1. I think it depends what you are trying to achieve with your life. For Mr Coot, perhaps his sole purpose in life is to acquire wealth, in which case reading fiction would be a waste of time.

    I take your point about there being some benefit to us as human beings from telling (and hearing stories), that in some way we grow as people etc, but I this misses something. For some of us reading stories, listening to music etc is the end in itself, it’s what makes life bearable; they help us through the day; they make life worth living.

  2. I think that’s exactly what he was meaning: I don’t have time for it because it won’t be *useful* to me (that is it won’t further his goals of wealth and/or power).
    Of course, I agree that the arts (dance, music, poetry, literature, etc.) enrich our lives in many ways, and engage that part of us that is not fed by the purely mercantile, and I think part of the reason for that is that it helps others to reach us, and us to reach others. If we want to decouple the debate from stories for the purposes of demonstration, isn’t it astonishing that a long dead composer (such as Mozart) can reach across cultures, languages and time to stir the heart of a modern listener?

  3. I personally, have no time to read books whatsoever. Thank god for audiobooks. If it weren’t for audiobooks, I would have never experienced Don Quixote, A Tale of Two Cities, Les Miserable, The Counte of Monte Cristo, not to mention all the Seth Godin and Malcolm Gladwell books, etc.

    That being said, I have learned just as much about life from Fiction as I have from Non-Fiction.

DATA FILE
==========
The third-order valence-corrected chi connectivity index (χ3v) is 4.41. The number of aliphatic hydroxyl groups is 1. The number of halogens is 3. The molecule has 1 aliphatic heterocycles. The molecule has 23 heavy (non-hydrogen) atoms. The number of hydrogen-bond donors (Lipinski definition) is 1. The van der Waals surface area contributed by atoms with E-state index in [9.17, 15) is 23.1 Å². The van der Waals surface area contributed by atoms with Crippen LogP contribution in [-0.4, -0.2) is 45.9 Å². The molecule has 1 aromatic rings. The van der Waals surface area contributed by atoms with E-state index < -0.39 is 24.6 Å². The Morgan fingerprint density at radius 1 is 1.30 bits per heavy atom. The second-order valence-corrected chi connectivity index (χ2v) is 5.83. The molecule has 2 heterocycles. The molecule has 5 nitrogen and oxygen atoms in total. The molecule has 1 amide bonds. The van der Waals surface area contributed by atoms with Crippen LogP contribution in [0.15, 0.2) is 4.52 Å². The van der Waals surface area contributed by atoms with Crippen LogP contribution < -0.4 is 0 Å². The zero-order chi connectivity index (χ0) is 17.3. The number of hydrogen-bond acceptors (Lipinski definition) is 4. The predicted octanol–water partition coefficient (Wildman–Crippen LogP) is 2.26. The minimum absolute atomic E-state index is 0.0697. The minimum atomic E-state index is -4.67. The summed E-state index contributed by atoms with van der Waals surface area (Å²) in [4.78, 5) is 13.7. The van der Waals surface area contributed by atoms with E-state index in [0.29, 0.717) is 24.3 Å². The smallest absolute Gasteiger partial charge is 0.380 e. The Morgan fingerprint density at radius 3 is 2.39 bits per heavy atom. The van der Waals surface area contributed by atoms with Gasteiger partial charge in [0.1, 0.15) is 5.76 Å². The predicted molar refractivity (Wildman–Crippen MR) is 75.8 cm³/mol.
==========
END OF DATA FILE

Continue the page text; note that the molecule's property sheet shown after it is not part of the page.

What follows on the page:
I have had a lot of people say that you shouldn’t listen to audiobooks, but I say “Thank God for Audiobooks”. It’s the only thing in the world that makes cleaning out the refrigerator exciting. It makes laundry less monotonous and pulling weeds fun.
    So the next time you encounter someone who refuses to read fiction, don’t knock him upside the head with a book, play one for him. It’s far more effective.

    • Good point. In another life I had a long drive to and from work every day and audiobooks saved my sanity (well, some might argue with that). Some days I actually hoped for traffic snarl ups so that I could keep listening.
      And don’t worry. I wouldn’t actually have bounced a book off the top of his head, he was bigger than me 😉

  4. My most favourite thing is to listen to an audiobook whilst knitting.and drinking a glass of wine. There isn’t enough time to do all the things I like in one day but it helps that it’s possible to combine all three. So when you publish you’re going to have to record your book too, k?

    • Actually, I’ve already recorded it, because the easiest way to spot clunky sentence construction and wooden dialogue is to read it out. If it turns into ashes in your mouth it needs fixing. Still I doubt my home-made copy is professional enough to stand the test of the clatter of your knitting needles. 😉

  5. It’s better than people who say they don’t *like* fiction. Or reading. Say WHAT?! People are weird.

  6. Yup. People ARE weird, which gives us plenty to read (and write) about. So long may the weirdness continue…